Supporting e-learning innovation

Wordle created from interview transcriptWay back in March I had the pleasure of being interviewed by Fiona Concannon (NUI Galway) about e-learning innovation. It was one of those conversations where I felt sure at the start that I wouldn’t have anything of any use to contribute, but by the end I was reassured that perhaps this is a subject I know something about. Fortunately Fiona recorded it all and wrote up best bits, kindly ignoring the rambles.

We talked about supporting innovation, and how at Oxford Brookes we have supported initiatives that come from established teams, with line-management support and strong student representation, rather than from a single individual. That doesn’t mean that we don’t support individuals, just that we encourage them to build a team around them. We started this approach with our Course Design Intensives, and see it now being recognised in our reward and recognition systems as well – see for example the criteria for the Programme of the Year award coming soon.

We also discussed agility as a key theme in supporting innovation. That is, that the ‘confident, agile adopters’ of technology described in our graduate attribute of digital and information literacy aren’t just students. As Liz Bennett at Huddersfield has also picked up in her ideas about digital practitioners, staff need confidence, a willingness to adopt and experiment, and partnerships so that they can generate innovative uses of technology.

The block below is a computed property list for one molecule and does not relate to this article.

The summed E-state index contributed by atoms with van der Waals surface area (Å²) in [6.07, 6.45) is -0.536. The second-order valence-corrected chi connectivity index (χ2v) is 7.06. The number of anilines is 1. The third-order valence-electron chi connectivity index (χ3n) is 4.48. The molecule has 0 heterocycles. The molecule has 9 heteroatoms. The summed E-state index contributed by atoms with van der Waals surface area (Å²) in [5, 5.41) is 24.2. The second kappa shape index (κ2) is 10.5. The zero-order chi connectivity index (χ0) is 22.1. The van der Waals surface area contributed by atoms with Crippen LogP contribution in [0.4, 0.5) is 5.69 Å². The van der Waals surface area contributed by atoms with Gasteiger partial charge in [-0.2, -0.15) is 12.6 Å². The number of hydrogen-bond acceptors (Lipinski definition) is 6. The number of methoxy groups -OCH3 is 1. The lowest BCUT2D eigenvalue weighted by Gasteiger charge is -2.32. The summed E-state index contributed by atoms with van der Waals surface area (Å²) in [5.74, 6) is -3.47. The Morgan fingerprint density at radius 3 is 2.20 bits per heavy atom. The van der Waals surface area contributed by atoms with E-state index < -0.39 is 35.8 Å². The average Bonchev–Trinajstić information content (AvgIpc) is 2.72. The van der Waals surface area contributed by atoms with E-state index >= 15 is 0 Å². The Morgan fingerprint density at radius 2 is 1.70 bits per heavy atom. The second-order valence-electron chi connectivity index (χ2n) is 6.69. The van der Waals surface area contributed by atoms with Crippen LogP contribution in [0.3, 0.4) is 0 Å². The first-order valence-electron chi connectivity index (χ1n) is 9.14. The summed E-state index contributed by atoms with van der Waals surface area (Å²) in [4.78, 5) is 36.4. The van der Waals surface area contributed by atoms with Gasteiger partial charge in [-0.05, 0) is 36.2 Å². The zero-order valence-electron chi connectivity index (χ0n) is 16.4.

Increasingly we are seeing staff and students work together on e-learning innovation. It is such respectful partnerships which will help us design the technological future. One the one hand, involving students in staff development, such as in the JISC InStePP project, is going to be key. On the other hand, we need to enable staff to step into the shoes of our learners, to understand their experiences such as by taking online courses for their own staff development.

Anyone who has worked with me will recognise these ideas, but there is something quite powerful about a dialogue with a colleague – especially when they do you the favour of writing it up coherently – thanks Fiona.

References

Bennett, E. (2012). Learning from the Early Adopters: Web 2.0 tools, pedagogic practices and the development of the digital practitioner. University of Huddersfield, Huddersfield.

Bennett, E. (2012) Digital practitioner framework. Presented at ALT-C 2012 (Download PPT)

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About the author

Rhona Sharpe

Rhona is Head of the Oxford Centre for Staff and Learning Development at Oxford Brookes University. Her interests are around developing and tutoring online courses, developing learners for a digital age, and  pedagogic research. Rhona is one of the co-founders of ELESIG (Evaluation of Learners’ Experiences of e-learning Special Interest Group), a Senior Fellow of the Staff and Educational Development Association, a Fellow of the Higher Education Academy and a National Teaching Fellow. She is Editor of the Brookes eJournal for Learning and Teaching.

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